The Blue Flower is based on the true-life love story between the 18th century German philosopher and poet Georg Philipp Friedrich (Fritz) Freiherr von Hardenberg and a young girl, Sophie von Kühn. Sounds dreary? No, it’s not, actually! It’s a great book, thanks to Penelope Fitzgerald’s light, funny and authentic writing. No wonder her horde of fans include Jonathan Franzen, Allan Hollinghurst, Julian Barnes, James Wood…I could go on and on…who all hail this as a modern classic.
The story line is simple enough: intelligent, well read and high born Fritz falls head over heals in love with 12 year old Sophie, a plain, shallow, middle-class girl with a brain ‘as empty as a new jug’. No one really understands what Fritz sees in Sophie. He compares her to a Raphael painting. Others see ‘a decent, good-hearted Saxon girl, potato-fed, with the bloom of thirteen summers, and the coarser glow of thirteen winters’.
Sophie’s diary suggest that the latter might be right…
Today once again we were alone and nothing much happened.
Today we were again alone and nothing much happened.
Hardenburch came at mid-day.
Today Hardenburch went away and I had nothing to amuse me.
Fritz, on the other hand, bubbles over with new ideas, philosophical and political, challenging his stern conservative father with French revolutionary thought, discussing philosophy with his fellow students.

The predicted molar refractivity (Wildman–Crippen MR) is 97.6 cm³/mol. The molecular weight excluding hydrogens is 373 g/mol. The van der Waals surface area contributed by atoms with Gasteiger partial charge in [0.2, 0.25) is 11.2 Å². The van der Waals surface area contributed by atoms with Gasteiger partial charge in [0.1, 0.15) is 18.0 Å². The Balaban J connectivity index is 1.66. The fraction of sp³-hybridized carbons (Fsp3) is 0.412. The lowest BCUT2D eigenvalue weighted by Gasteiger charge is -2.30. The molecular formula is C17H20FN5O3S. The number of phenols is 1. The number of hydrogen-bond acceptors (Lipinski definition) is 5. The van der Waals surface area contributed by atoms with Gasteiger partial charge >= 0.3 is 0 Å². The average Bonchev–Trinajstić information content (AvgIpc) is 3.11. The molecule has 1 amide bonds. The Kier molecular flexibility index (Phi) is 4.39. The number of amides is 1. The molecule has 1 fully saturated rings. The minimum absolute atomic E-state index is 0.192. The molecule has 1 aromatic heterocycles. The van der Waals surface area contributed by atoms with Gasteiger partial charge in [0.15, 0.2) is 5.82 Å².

Fritz is from a large, aristocratic, family – a sort of intellectual version of the von Trapps. Money is no longer plentiful and they’re stuck with numerous dilapidated properties (‘rain driving through broken windows’). Fritz goes to stay with the Just family to learn office management, his father keen on him going into the family business, and it’s through the Just family that he meets Sophie.
More than the story line, it’s the way it’s told that is the attraction with this book. The Blue Flower is a historical novel in the most understated way, we’re not hammered with historical facts and settings but instead, elegantly and almost unnoticeably transported to Germany in the 1790s. With superb descriptions of landscapes, places, habits (the annual washday of linen) and food (pig’s neck boiled with peppermint schnapps), topped off with sprinkles of Germanisms here and there (the Bernhard, good appetite), Fitzgerald creates a complete, authentic fictional world.
The chapters in The Blue Flower are short, the writing deceptively simple. So much is said with so few words, often with sharp wit. Every sentenced is moulded to perfection. Fitzgerald herself said of her writing that ‘I always feel the reader is very insulted by being told too much.’ I wish more contemporary writers would take heed.
The Blue Flower by Penelope Fitzgerald is published by Fourth Estate, 282 pages.